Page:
Scarlett from Toronto also admitted to being swept away by the wedding fantasy. “I always wanted to get married for the wrong reasons—jewelry, the dress, and being able to check it off my life’s list of to-dos. I always said that I wanted to be married before 25.”
Cherie, a 30-year-old behavioral therapist from California, knows she forced her boyfriend into marriage. “He did not really want to, it’s hard to admit that! It makes me seem like a dumbass. Some people will probably think ‘Hey crazypants, if you knew he didn’t want to get married, then why did you marry him?’ But let me tell you, I loved this man. I can’t explain it.” Parental pressure eventually led to a laid back proposal.
“The word ‘proposal’ isn’t quite the correct word for what it was,” noted Cherie. “We were in a drive-thru ATM and as he was pulling out cash he said ‘Dude, let’s just do it, let’s get married so they back off.’ There was no ring, no down on one knee, or ‘I love you.’ He called me ‘dude.’” She added, “My parents bought the ring the next week.”
Carly, on the other hand, described a whirlwind romance. Now a 27-year-old law student from New Hampshire, Carly got married five years ago to a man she met at San Lorenzo Market in Florence, Italy. “After our second date, which was also his birthday, he asked me to marry him and I laughed. I said ‘no.’ He asked a bunch of times, and one night he asked and it was such a perfect moment that I said ‘yes.’”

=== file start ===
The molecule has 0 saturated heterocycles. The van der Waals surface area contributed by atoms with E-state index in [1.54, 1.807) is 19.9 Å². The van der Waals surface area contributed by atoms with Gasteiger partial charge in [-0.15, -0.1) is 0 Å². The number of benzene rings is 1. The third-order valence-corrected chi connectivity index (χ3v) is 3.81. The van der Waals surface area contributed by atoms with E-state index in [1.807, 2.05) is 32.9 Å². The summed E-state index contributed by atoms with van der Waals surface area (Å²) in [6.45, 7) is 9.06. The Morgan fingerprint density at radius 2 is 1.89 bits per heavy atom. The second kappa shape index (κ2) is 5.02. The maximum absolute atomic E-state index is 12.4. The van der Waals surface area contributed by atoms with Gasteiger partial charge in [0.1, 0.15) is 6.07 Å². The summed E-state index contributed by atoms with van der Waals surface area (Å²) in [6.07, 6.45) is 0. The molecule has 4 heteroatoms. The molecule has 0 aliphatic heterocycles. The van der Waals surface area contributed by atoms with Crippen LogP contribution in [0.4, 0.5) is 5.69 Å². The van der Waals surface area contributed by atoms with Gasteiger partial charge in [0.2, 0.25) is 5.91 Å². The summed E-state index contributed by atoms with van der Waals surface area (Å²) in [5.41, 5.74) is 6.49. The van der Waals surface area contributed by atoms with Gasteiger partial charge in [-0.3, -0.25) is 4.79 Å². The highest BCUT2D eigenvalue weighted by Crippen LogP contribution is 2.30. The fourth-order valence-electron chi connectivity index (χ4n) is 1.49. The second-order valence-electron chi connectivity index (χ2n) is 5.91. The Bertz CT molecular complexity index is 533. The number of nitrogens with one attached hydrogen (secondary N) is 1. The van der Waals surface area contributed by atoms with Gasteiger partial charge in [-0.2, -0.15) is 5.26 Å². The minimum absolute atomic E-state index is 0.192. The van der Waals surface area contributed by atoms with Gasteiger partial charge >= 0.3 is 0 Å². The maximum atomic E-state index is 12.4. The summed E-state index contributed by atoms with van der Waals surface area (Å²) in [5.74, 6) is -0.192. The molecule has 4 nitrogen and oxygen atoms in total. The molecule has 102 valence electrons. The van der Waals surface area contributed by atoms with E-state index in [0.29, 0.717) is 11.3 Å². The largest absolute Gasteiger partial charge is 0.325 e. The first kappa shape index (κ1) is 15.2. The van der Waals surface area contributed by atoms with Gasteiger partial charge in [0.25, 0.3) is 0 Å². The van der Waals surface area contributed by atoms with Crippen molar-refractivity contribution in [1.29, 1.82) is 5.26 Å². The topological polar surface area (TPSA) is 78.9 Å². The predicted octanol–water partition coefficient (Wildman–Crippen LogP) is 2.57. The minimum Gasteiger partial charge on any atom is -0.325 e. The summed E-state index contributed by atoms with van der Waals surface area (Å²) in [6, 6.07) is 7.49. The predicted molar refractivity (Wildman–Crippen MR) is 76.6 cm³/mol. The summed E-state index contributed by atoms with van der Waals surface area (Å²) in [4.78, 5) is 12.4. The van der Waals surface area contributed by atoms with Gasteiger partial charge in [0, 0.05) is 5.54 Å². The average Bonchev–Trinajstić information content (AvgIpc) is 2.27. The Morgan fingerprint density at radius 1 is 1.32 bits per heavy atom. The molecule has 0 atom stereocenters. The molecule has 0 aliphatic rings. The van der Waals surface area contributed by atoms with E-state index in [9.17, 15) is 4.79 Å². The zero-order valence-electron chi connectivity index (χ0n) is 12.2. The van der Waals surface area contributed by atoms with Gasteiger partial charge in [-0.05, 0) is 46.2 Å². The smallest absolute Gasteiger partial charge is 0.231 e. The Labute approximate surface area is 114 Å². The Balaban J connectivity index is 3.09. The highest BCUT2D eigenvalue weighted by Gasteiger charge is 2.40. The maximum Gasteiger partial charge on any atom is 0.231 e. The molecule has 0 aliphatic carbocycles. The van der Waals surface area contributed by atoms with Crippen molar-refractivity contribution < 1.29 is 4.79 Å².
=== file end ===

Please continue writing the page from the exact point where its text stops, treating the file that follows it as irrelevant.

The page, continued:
Carly was attracted to her man’s sense of adventure and humor. “There was never a dull moment in our relationship before we got married, and I love someone who is as spur-of-the-moment as I am.” Yet, Carly came clean with herself on the day of her wedding, “I kept looking to see if my ex-boyfriend was there. I think I got married in part to get back at him for how awful the end of our relationship was,” she confessed.
Lily, a 29-year-old social worker from Virgina, married her high school sweetheart. “I either get the ‘Aw, you married your high school sweetheart?’ gooey response, or the ‘You married the first person you slept with?’ incredulous response. And secretly I myself could not definitively decide what I believed,” shared Lily.
Of course she loved her husband, but Lily said, “A nagging, out of focus part of me always wondered if I had settled down too early. Could I really have found the right person when I was still basically a child? Movies and magazines led me to believe it was perfectly reasonable that I would fall in perpetual love at 17, but logic and statistics begged to differ. Of all the people in the world, what are the odds I found the right person so early?”
It turns out neither Lily, nor any of the participants in this book, found “the one” in their first husbands. While every marriage suffered the same demise, the underlying reasons for divorce vary. And some are quite disturbing, as you’ll find out next.